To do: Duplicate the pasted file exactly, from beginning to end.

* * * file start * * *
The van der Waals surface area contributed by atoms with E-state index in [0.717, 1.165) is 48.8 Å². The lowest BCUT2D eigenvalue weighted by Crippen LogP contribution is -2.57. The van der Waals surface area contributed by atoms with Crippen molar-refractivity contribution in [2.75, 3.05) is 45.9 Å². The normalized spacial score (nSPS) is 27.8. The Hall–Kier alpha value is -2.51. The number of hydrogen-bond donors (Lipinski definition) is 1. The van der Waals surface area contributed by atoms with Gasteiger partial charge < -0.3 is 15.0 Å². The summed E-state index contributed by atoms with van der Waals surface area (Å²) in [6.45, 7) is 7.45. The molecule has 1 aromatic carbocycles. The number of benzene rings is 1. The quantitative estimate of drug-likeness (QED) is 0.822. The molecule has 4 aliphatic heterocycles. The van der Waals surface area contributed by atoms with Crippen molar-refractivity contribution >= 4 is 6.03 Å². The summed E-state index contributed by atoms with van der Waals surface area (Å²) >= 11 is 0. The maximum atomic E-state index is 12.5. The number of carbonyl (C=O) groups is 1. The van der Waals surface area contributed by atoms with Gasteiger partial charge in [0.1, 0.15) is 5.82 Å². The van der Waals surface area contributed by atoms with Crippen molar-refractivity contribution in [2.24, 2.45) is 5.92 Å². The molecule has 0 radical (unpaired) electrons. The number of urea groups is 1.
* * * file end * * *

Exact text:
The van der Waals surface area contributed by atoms with E-state index in [0.717, 1.165) is 48.8 Å². The lowest BCUT2D eigenvalue weighted by Crippen LogP contribution is -2.57. The van der Waals surface area contributed by atoms with Crippen molar-refractivity contribution in [2.75, 3.05) is 45.9 Å². The normalized spacial score (nSPS) is 27.8. The Hall–Kier alpha value is -2.51. The number of hydrogen-bond donors (Lipinski definition) is 1. The van der Waals surface area contributed by atoms with Gasteiger partial charge < -0.3 is 15.0 Å². The summed E-state index contributed by atoms with van der Waals surface area (Å²) in [6.45, 7) is 7.45. The molecule has 1 aromatic carbocycles. The number of benzene rings is 1. The quantitative estimate of drug-likeness (QED) is 0.822. The molecule has 4 aliphatic heterocycles. The van der Waals surface area contributed by atoms with Crippen molar-refractivity contribution >= 4 is 6.03 Å². The summed E-state index contributed by atoms with van der Waals surface area (Å²) >= 11 is 0. The maximum atomic E-state index is 12.5. The number of carbonyl (C=O) groups is 1. The van der Waals surface area contributed by atoms with Gasteiger partial charge in [0.1, 0.15) is 5.82 Å². The van der Waals surface area contributed by atoms with Crippen molar-refractivity contribution in [2.24, 2.45) is 5.92 Å². The molecule has 0 radical (unpaired) electrons. The number of urea groups is 1.